Alcatel-Lucent out of NBN work

Alcatel-Lucent isn't looking for work with other proponents of the government's $4.7 billion National Broadband Network, despite its partner Telstra being thrown out of the process, according to new Australian managing director Andrew Butterworth.

Alcatel-Lucent isn't looking for work with other proponents of the government's $4.7 billion National Broadband Network, despite its partner Telstra being thrown out of the process, according to new Australian managing director Andrew Butterworth.

Andrew Butterworth
(Credit: Suzanne Tindal
/ZDNet.com.au)

"At this point in time we're not talking with the other proponents for NBN," he told ZDNet.com.au today.

Telstra announced a $3.5 billion memorandum of understanding with then-Alcatel as part of the telco's proposed fibre to the node upgrade project in November 2005. However, that amount was cut down to $460 million after Telstra cancelled the project in mid-2006.

"We haven't hidden the fact that we've strategically partnered with Telstra and you know that's the position we took when we walked into the process. We certainly don't regret making that decision," Butterworth said.

"Obviously we'd prefer to be slightly in a different position, but I mean looking at our business plan and the work that we do with Telstra ... and the work we do with our other customers, we still have a solid business base to continue to move forward."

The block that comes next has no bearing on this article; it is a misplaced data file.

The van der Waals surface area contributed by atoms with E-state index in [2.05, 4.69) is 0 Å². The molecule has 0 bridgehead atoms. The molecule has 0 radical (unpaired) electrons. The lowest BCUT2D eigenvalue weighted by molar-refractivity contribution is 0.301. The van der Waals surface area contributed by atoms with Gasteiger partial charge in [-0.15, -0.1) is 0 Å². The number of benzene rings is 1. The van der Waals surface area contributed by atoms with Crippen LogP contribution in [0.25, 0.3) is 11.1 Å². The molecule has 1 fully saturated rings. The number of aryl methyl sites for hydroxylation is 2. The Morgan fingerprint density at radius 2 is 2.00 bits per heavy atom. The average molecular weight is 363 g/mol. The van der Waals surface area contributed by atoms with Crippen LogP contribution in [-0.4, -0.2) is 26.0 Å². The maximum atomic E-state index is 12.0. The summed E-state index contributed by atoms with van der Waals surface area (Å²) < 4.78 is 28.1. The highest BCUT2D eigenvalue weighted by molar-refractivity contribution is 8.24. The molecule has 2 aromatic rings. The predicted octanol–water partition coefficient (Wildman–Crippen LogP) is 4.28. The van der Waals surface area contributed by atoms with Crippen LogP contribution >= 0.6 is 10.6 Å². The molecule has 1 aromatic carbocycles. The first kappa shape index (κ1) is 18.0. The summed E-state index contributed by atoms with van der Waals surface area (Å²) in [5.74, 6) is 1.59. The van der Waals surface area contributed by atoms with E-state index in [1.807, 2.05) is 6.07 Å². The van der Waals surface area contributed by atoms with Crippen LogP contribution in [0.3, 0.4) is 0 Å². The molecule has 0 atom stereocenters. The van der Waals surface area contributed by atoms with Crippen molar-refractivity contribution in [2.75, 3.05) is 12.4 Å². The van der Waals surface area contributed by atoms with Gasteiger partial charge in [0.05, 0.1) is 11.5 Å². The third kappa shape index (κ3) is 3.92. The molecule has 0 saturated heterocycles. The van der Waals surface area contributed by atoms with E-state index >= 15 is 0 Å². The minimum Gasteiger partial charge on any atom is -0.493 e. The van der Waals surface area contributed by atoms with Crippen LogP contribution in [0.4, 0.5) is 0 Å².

Alcatel-Lucent did a lot of work with Telstra, not only around the network space, but on its operational support systems, on prepaid billing and also on mobile TV, Butterworth said. He also had hopes on benefiting from Telstra's 3G push, being involved in the backhaul and applications for future upgrades.

Alcatel-Lucent's business plan was good before the National Broadband Network came along and it would continue to be a good business plan regardless, since it would focus on building up the work it currently does with customers, Butterworth said.

"At this stage we've still got our relationship with Telstra and in addition to that ... the work that we already provide and support for our existing customers. You know we will continue to do that. But you know we're not looking to change the way we've positioned ourselves and the way we support Telstra at this point in time," he said.

Butterworth was officially appointed to the MD position today after acting in the position since his predecessor, Hilary Mine, resigned late last year.

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